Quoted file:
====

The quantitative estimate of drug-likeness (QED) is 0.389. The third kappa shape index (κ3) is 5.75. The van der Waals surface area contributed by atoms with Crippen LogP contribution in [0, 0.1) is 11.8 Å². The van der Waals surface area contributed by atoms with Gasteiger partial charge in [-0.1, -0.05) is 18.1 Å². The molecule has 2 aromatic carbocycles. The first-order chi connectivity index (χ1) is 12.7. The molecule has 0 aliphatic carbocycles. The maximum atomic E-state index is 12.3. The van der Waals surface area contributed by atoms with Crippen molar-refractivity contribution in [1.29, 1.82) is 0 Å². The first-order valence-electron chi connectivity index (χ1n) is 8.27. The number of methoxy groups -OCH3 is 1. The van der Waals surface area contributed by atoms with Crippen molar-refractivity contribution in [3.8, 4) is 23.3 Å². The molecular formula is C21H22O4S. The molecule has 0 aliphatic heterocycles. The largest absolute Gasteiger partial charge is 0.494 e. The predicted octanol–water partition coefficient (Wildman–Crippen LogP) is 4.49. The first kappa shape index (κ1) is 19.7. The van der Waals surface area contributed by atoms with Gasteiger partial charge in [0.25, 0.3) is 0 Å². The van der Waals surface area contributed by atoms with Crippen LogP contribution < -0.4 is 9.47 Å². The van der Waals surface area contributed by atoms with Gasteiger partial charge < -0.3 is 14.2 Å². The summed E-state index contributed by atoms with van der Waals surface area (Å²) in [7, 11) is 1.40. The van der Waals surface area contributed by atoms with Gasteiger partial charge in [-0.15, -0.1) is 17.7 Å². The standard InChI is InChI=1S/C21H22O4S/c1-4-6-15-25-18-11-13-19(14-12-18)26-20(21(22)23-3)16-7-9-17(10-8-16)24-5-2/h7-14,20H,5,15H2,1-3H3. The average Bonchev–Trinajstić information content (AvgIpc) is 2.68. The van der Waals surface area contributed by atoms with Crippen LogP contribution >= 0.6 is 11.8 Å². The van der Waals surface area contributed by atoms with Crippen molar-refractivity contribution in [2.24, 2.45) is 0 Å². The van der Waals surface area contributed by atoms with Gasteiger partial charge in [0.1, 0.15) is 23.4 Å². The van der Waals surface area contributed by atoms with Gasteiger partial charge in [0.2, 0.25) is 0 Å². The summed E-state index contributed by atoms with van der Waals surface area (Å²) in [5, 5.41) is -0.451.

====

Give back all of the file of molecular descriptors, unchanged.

The quantitative estimate of drug-likeness (QED) is 0.389. The third kappa shape index (κ3) is 5.75. The van der Waals surface area contributed by atoms with Crippen LogP contribution in [0, 0.1) is 11.8 Å². The van der Waals surface area contributed by atoms with Gasteiger partial charge in [-0.1, -0.05) is 18.1 Å². The molecule has 2 aromatic carbocycles. The first-order chi connectivity index (χ1) is 12.7. The molecule has 0 aliphatic carbocycles. The maximum atomic E-state index is 12.3. The van der Waals surface area contributed by atoms with Crippen molar-refractivity contribution in [1.29, 1.82) is 0 Å². The first-order valence-electron chi connectivity index (χ1n) is 8.27. The number of methoxy groups -OCH3 is 1. The van der Waals surface area contributed by atoms with Crippen molar-refractivity contribution in [3.8, 4) is 23.3 Å². The molecular formula is C21H22O4S. The molecule has 0 aliphatic heterocycles. The largest absolute Gasteiger partial charge is 0.494 e. The predicted octanol–water partition coefficient (Wildman–Crippen LogP) is 4.49. The first kappa shape index (κ1) is 19.7. The van der Waals surface area contributed by atoms with Gasteiger partial charge in [0.25, 0.3) is 0 Å². The van der Waals surface area contributed by atoms with Crippen LogP contribution < -0.4 is 9.47 Å². The van der Waals surface area contributed by atoms with Gasteiger partial charge < -0.3 is 14.2 Å². The summed E-state index contributed by atoms with van der Waals surface area (Å²) in [7, 11) is 1.40. The van der Waals surface area contributed by atoms with Gasteiger partial charge in [-0.15, -0.1) is 17.7 Å². The standard InChI is InChI=1S/C21H22O4S/c1-4-6-15-25-18-11-13-19(14-12-18)26-20(21(22)23-3)16-7-9-17(10-8-16)24-5-2/h7-14,20H,5,15H2,1-3H3. The average Bonchev–Trinajstić information content (AvgIpc) is 2.68. The van der Waals surface area contributed by atoms with Crippen LogP contribution >= 0.6 is 11.8 Å². The van der Waals surface area contributed by atoms with Crippen molar-refractivity contribution in [2.24, 2.45) is 0 Å². The van der Waals surface area contributed by atoms with Gasteiger partial charge in [0.1, 0.15) is 23.4 Å². The van der Waals surface area contributed by atoms with Gasteiger partial charge in [0.2, 0.25) is 0 Å². The summed E-state index contributed by atoms with van der Waals surface area (Å²) in [5, 5.41) is -0.451.